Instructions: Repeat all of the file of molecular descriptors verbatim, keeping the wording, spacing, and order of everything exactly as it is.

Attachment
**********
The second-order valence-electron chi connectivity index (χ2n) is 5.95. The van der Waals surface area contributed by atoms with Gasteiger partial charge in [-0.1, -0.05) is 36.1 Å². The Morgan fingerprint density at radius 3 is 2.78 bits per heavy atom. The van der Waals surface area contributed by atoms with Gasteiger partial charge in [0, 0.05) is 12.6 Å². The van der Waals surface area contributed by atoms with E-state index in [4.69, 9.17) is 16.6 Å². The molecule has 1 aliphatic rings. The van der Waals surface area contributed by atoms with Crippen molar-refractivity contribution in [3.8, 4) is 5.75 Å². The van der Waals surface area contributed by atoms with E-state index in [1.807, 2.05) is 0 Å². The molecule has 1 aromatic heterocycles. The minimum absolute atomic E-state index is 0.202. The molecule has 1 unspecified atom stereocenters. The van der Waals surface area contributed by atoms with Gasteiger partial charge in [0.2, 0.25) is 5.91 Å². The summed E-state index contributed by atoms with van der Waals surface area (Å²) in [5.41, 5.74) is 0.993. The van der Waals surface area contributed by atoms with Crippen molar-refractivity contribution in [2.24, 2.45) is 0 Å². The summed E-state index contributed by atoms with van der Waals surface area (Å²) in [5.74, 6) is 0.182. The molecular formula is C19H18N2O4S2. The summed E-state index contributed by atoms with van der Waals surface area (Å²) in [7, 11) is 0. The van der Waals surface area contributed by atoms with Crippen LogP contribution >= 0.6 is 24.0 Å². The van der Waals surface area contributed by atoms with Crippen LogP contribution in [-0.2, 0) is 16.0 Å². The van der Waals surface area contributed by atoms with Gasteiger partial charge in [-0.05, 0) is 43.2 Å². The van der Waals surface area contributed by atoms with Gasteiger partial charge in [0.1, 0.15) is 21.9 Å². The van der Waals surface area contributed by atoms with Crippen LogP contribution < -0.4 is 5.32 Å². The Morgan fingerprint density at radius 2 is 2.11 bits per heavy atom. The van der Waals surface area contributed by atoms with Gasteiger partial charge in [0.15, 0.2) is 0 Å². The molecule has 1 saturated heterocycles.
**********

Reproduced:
The second-order valence-electron chi connectivity index (χ2n) is 5.95. The van der Waals surface area contributed by atoms with Gasteiger partial charge in [-0.1, -0.05) is 36.1 Å². The Morgan fingerprint density at radius 3 is 2.78 bits per heavy atom. The van der Waals surface area contributed by atoms with Gasteiger partial charge in [0, 0.05) is 12.6 Å². The van der Waals surface area contributed by atoms with E-state index in [4.69, 9.17) is 16.6 Å². The molecule has 1 aliphatic rings. The van der Waals surface area contributed by atoms with Crippen molar-refractivity contribution in [3.8, 4) is 5.75 Å². The van der Waals surface area contributed by atoms with E-state index in [1.807, 2.05) is 0 Å². The molecule has 1 aromatic heterocycles. The minimum absolute atomic E-state index is 0.202. The molecule has 1 unspecified atom stereocenters. The van der Waals surface area contributed by atoms with Gasteiger partial charge in [0.2, 0.25) is 5.91 Å². The summed E-state index contributed by atoms with van der Waals surface area (Å²) in [5.41, 5.74) is 0.993. The van der Waals surface area contributed by atoms with Crippen molar-refractivity contribution in [2.24, 2.45) is 0 Å². The summed E-state index contributed by atoms with van der Waals surface area (Å²) in [5.74, 6) is 0.182. The molecular formula is C19H18N2O4S2. The summed E-state index contributed by atoms with van der Waals surface area (Å²) in [7, 11) is 0. The van der Waals surface area contributed by atoms with Crippen LogP contribution >= 0.6 is 24.0 Å². The van der Waals surface area contributed by atoms with Crippen LogP contribution in [-0.2, 0) is 16.0 Å². The van der Waals surface area contributed by atoms with Gasteiger partial charge in [-0.05, 0) is 43.2 Å². The van der Waals surface area contributed by atoms with Gasteiger partial charge in [0.1, 0.15) is 21.9 Å². The van der Waals surface area contributed by atoms with Crippen LogP contribution < -0.4 is 5.32 Å². The Morgan fingerprint density at radius 2 is 2.11 bits per heavy atom. The van der Waals surface area contributed by atoms with Gasteiger partial charge in [0.15, 0.2) is 0 Å². The molecule has 1 saturated heterocycles.